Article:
The black hole, known as V404 Cygni, does not behave like the others. The jets fire possibly within minutes of each other and in all different directions. And while researchers admit that black holes are some of the most extreme objects in the universe, they are different.
"Like many black holes, it is feeding on a nearby star, pulling the gas away from the star and forming a disk of material that circles the black hole and spirals toward it under gravity," he said. "What's different about the V404 Cygni is that we think the material disc and the black hole are misaligned. This seems to be causing the inner part of the disc to rock like a top and shoot in different directions as it changes direction."
The black hole was discovered in 1989 because it launched jets and radiation. Previous explosions associated with this black hole were noted in 1938 and 1956 and found on photographic filing plates.
V404 Cygni caught the attention of astronomers around the world when it triggered another brilliant blast that lasted two weeks in 2015. Telescopes everywhere trained at the event, which led to a wealth of observational data.
Usually, the jets leave the poles of the black holes. These jets were firing in different directions at different rates over a few hours.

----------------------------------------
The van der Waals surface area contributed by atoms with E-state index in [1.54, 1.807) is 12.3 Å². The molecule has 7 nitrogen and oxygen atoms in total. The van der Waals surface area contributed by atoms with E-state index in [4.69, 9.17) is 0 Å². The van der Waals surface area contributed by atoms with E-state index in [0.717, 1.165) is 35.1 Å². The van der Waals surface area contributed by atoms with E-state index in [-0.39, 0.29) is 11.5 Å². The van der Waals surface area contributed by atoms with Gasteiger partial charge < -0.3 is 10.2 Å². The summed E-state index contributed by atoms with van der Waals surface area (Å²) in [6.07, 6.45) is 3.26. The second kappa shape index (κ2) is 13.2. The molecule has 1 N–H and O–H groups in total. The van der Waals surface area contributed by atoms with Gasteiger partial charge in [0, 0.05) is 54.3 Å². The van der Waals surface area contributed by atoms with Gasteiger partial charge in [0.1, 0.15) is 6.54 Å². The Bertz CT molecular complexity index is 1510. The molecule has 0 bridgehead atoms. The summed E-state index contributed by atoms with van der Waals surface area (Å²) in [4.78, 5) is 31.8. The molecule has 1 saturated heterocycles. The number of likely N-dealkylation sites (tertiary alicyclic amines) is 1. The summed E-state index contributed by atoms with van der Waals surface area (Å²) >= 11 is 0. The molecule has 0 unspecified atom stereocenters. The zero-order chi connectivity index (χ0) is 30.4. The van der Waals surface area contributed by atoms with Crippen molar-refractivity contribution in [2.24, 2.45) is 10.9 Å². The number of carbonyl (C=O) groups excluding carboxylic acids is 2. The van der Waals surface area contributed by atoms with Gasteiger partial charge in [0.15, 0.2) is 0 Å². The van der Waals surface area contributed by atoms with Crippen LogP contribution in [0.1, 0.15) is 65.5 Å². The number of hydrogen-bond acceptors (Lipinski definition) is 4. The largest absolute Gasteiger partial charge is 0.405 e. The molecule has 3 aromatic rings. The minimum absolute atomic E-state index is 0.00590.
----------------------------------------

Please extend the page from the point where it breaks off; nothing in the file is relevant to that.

The black hole itself is spinning and the gravitational pull is so strong that it's actually pulling space and time close to it. This is called dragging frames.
The material of the jets is expelled from the black hole rotary extra disk. The disc forms when the material of a nearby star is pulled into a circle around the black hole.
For scaling, the black hole is nine times more massive than our sun and the Cygni V404 disc is 10 million kilometers in diameter. The jets emit material at 60% of the speed of light.
As the axis of rotation of the black hole is misaligned, the frame traversing also distorts part of the disk, causing an intense oscillation that is responsible for the firing of the jets in different directions.
"This is the only mechanism we can think of that can explain the rapid precession we see in V404 Cygni," said Miller-Jones. "You can think of it as the oscillation of a spinning top while it diminishes, but in this case, the oscillation is caused by Einstein's general theory of relativity."
The researchers had to use a different technique to capture what was happening in the black hole. Usually, they use long exposures.
Instead, individual 70-second exposures were combined to make a movie of the action that astronomers were witnessing.